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Enjoyable Summary of 'The Watsons Go to Birmingham - 1963'

Summary of 'The Watsons Go to Birmingham - 1963'
The Watsons Go to Birmingham - 1963 by Christopher Paul Curtis is an endearing story that follows the life of an African-American family living in Flint, Michigan. Set against the onset of the Civil Rights Movement, it beautifully portrays the 'Watson Family' as a strong family who help and support each other in trying circumstances. This Penlighten post gives you a summary of the lovable story of 'The Watsons Go to Birmingham - 1963'.
Sai Kardile
Last Updated: Feb 8, 2018
Christopher Paul Curtis is an African-American award-winning author of children's books. Curtis - before donning the cap of a writer, worked in an automobile factory for a considerable time. Having grown weary of the monotonous work, he took to writing during breaks. Finally, he decided to bid adieu to his job and began working on his first novel, which was 'The Watsons Go to Birmingham - 1963'.
The narrator of the book is the 10 year-old Kenneth Watson a.k.a. Kenny, who welcomes us in the story by talking about the unmerciful biting cold climate on a Saturday in Michigan. Despite swaddling themselves in winter wear, there is no reprieve for the Watson family and so they are all huddled up under a blanket on the couch. We are then introduced to the members of the family - Momma, Kenny's mum who isn't acclimatized to the cold weather and who also rues her decision for not listening to Moses Henderson (he sought her for marriage) about settling in the North. Next is dad, who is in good touch with his humor (he calls Moses Henderson Hambone Henderson because of his weirdly shaped head) and jokes about momma's gap between her teeth, for which she covers her teeth every time she spurts into a laugh. Then comes the official 'juvenile delinquent' of the family and the oldest of all siblings, Byron, with a shortened moniker as 'By'. The last in the brood is the youngest and religious of all, Joetta, also lovingly called Joey.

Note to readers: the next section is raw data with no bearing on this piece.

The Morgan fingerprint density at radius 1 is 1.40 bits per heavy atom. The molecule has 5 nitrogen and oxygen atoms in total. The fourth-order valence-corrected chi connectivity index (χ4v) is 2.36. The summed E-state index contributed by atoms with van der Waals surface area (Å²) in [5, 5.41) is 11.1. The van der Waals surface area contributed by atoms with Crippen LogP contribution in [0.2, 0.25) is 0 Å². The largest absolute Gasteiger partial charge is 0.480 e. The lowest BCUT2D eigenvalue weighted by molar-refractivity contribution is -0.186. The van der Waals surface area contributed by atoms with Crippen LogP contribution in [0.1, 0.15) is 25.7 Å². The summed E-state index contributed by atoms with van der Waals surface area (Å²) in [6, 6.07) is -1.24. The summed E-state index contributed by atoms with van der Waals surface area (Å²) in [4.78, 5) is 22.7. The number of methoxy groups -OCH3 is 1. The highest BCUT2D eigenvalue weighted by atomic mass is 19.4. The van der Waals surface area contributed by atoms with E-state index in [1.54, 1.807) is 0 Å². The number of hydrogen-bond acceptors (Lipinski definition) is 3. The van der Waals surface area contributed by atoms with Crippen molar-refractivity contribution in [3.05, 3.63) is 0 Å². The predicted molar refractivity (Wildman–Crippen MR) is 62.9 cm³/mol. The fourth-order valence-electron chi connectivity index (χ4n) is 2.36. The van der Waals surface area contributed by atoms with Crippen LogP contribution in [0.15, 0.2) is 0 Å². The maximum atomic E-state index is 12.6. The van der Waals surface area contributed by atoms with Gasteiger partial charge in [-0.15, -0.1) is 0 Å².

The family, in order to get some warm solace decide to go over at Aunt Cydney's. Kenny and By are instructed to rake up ice from their Plymouth car, which Kenny derisively refers as' turd brown' and the 'Brown Bomber'. Kenny gets down to the chore assigned while Byron simply shuffles off. Kenny then hears Byron's bawl and is reminded of the unsavory trick that Byron and his friend played on him while testing him on ' How to survive a blizzard'. Kenny thinks that Byron is calling out his name to pull his plonkers once again. However, he reluctantly goes to see Kenny and finds that Byron's lips have frozen onto the sideview mirror of the car. The situation turns comical when everyone in the family break into tears - momma (as By's lips won't come off even after pouring water on it), Byron (for an obvious reason), dad (tears stream down dad's cheeks not because of By's misfortune but for his own hilarity), Joey (as By's crying), and lastly Kenny (as he is hit hard by Byron as he pours water on his lips).
Kenny is grateful for the fact that By is his kin. Had it not been for him he would have got bullied many times worse than he gets. Kenny gets picked on for two reasons - first because of his 'lazy eye' and second for being nerdy. But with two new entrants in the school, he feels happy as his days were going to change for good. Kenny wants Rufus Fry, one of the two entrants to be his personal 'saver' and goes on becoming good friends with him. Kenny realizes that Rufus is a genuine boy and is surprised to learn that he has shot from a real gun and has also eaten a squirrel. Their camaraderie deepens after Kenny invites him over to play with dinosaurs. But one day, when Rufus was being picked on for his Southern accents and clothes, Kenny too joins them and wounds up hurting Rufus' feelings. But Kenny feels contrite for his behavior and when Rufus doesn't talk to him even after apologizing, momma intervenes and the two get back to being friends once again.

Byron's behavior verged on aberration, much to momma and dad's chagrin. We are told about Byron's infamous incidents. Notwithstanding momma's warnings, Byron has been caught trifling with matches many times. Once when momma totally loses her wig over Byron's relentless playing with the fire, she decides to burn his finger. But, little Joey, who was scared for her brother, would put out the match every time momma lit it. Second incident was the pedestal of his crassness, when he got himself a conk. Joey and Kenny are tensed as to how dad would react at Byron's Mexican hairstyle. But dad, instead of duffing him up, quietly shaves his hair off and pours his after-shave on his head that leaves him screaming because of its singing feeling. The entire family makes fun of Byron for the odd shape of his head and how his ears stick out of it.